Can a lifetime donor model improve the lives of species around the world?
The population sizes of mammals, birds, fish, amphibians and reptiles have seen an alarming average drop of 68% since 1970. As humanity’s footprint expands, nature and wildlife suffer. World Wildlife Fund (WWF)’s mission is to build a future in which people live in harmony with nature.
Founded in 1961, WWF is a public charity dedicated to conservation. It focuses on six key areas: forests, marine, freshwater, wildlife, food and climate, seeking to protect and restore species and their habitats worldwide. For more than six decades, WWF has worked to sustain the natural world for the benefit of people and wildlife, collaborating with local and global partners in nearly 100 countries.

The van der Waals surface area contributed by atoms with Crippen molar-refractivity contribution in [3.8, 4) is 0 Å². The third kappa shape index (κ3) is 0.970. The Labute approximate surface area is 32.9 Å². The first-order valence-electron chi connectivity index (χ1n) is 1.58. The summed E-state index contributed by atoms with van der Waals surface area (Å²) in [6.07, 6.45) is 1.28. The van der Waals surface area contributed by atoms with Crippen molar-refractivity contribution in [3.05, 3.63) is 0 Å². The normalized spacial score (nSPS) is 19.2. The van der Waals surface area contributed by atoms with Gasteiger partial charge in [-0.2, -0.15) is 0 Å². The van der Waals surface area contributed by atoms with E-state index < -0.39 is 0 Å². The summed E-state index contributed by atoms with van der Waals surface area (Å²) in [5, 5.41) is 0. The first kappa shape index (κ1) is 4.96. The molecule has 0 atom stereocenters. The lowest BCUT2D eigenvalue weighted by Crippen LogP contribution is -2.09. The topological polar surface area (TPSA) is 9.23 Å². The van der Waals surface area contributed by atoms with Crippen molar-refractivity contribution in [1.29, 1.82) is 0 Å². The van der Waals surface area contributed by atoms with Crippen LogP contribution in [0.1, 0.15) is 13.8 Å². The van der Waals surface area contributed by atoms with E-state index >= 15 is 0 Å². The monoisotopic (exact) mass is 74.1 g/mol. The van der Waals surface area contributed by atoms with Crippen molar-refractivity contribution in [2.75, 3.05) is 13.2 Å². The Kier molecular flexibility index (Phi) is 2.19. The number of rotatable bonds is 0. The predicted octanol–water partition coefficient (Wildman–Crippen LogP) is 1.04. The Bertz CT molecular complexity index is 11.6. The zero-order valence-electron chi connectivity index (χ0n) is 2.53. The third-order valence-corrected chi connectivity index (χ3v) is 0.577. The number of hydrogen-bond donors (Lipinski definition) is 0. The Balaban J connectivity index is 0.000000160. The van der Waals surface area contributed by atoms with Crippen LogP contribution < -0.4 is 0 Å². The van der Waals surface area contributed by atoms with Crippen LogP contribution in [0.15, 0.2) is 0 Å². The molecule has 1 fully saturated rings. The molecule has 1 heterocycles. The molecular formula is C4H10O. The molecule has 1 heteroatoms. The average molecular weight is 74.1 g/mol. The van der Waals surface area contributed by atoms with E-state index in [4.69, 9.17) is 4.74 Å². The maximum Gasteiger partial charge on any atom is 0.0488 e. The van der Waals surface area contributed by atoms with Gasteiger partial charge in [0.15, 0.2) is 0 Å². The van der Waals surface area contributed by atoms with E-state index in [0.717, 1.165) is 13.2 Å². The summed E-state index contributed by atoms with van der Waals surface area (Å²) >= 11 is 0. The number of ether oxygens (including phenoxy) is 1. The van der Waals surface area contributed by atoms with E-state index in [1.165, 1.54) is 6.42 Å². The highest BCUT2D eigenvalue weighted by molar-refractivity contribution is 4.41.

During the last few years, the organization has been taking a closer look at how to use its channels to ensure its donor base stays active, aware and engaged. To do this, WWF must understand what types of donors it has, what channels donors are likely to use and how long they are likely to remain donors.
The charity needed to understand the implications that the donor life cycle would have long term. To do this, donor lifetime value models were created to predict each donor’s future giving, allowing WWF to determine better when and how to reach out to a particular individual.
“Once we began putting together model data and understanding people have their unique transaction and communication histories with us, we were able to predict who’s going to respond to different types of offers,” says Mac Mirabile, Senior Director of Analytics at WWF.